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Was Death of Ex-Embed Linked to Iraq Experience?
The Virginian-Pilot
Dennis O'Brien filing a story in March 2003 near the Eurphrates River.


By Joe Strupp

Published: February 03, 2004 Updated at 9:40 AM EST

NEW YORK Dennis O'Brien, a military reporter with The Virginian-Pilot and a former Iraq war embed who died over the weekend, apparently committed suicide, according to sources in and outside the paper -- sparking speculation that his war experience might have contributed to his death.

The Virginian-Pilot reported Sunday that O'Brien, 35, had died Saturday, without revealing a cause.

Several editors at the paper would neither confirm nor deny that O'Brien took his own life. Norfolk police confirmed they had responded to a suicide on Saturday, but would not reveal the exact circumstances or the identity of the deceased. Several sources, however, said the reporter had taken his life, and suggested his time in Iraq may have played a role.

"I think it was a contributing factor," said one colleague, who requested anonymity. "He saw some awful things while he was over there. I saw things get worse when he got back. He did tell people it was an awful experience."

Coming just seven months after O'Brien returned from a nearly six-month reporting stint with a U.S. Marine unit in Iraq, his tragic death sparked concern among journalists about the potential deadly effects of war reporting.

"That is very distressing news," Sig Christenson, a military reporter for the San Antonio (Texas) Express-News and vice president of Military Reporters & Editors, said upon hearing about O'Brien. "People should try to know why it happened and if it had anything to do with the war."

Virginian-Pilot Managing Editor Denis Finley downplayed speculation that O'Brien's Iraq service might have been a factor. "I don't believe they are related," he said. "I am sure there are others who believe that. It was part of his job. I didn't see where it really affected him. It is something he wanted to do, and requested -- it was one of his dream assignments."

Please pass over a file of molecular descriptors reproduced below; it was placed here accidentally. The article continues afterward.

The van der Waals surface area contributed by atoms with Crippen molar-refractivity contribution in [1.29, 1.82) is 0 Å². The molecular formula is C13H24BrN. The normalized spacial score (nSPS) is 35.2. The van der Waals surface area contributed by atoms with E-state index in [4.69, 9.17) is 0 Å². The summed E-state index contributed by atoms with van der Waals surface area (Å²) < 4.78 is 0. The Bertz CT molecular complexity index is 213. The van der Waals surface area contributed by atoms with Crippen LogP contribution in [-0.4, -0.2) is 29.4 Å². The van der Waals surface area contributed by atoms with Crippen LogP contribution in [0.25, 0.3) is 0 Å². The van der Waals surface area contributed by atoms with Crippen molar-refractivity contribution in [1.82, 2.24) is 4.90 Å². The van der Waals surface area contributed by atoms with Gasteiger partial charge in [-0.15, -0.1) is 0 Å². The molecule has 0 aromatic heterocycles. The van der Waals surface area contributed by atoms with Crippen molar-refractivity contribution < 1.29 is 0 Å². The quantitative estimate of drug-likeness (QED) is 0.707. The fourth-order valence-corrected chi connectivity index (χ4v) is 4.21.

O'Brien, who joined the paper in July 2000, was one of the first embedded journalists in Iraq, joining Charlie Company of the U.S. Marines' 2nd Light Armor Reconnaissance Batallion in January 2003, traveling with the group until June 2003, according to the paper. The story also mentioned that he had been involved in an ambush while in Iraq, but was not injured.

O'Brien wrote about his war experiences in a July 27, 2003, story in the Virginian-Pilot: "I lost 30 pounds, and 4 inches off my waist. I also probably lost a little of my mind, but it's coming back -- I hope. I'm just glad that's all I lost.

"I can't tell you how many times the sailors and Marines told me I was crazy. They couldn't believe I volunteered for this. Never mind that they also had volunteered -- and for much longer tours of duty.

"They were just doing their job, they said. And I was doing mine."

Editors at the paper said they did not reveal the cause of death at the request of O'Brien's family. He was married with a two-year-old daughter.

Staff writer Steve Stone, who wrote Sunday's story, seemed prepared for readers seeking further information on the cause of death. He placed a message on his regular voice mail explaining that the cause was withheld at the family's request.

Kay Tucker Addis, Virginian-Pilot editor and vice president, said the paper does not normally cover suicides, but will on a case-by-case basis. "We don't believe it was a public incident," she said about O'Brien's death. "We covered it consistent with the way we cover the death of a fellow colleague."

Addis would not speculate on whether O'Brien's death was related to his time in Iraq, adding that "It would be wrong for people to leap to assumptions. I don't think it is appropriate for anyone to talk about what was his state of mind."

Professional grief counselors were brought in to the newspaper for two sessions with staff members on Monday, according to Addis, who said the paper also held two special staff meetings to discuss the incident. The paper is creating a memorial book of O'Brien's work and condolence cards and letters for his daughter, while also discussing formation of a trust fund for her.

In the paper's story Sunday, Addis said: "Dennis was a talented and committed journalist who touched people around the globe with his dispatches from Iraq." O'Brien wrote 67 stories during his coverage of the war "that gave a unique, up-close look at the war through the eyes of those on the front lines," she added.


Joe Strupp (jstrupp@editorandpublisher.com) is associate editor for E&P.

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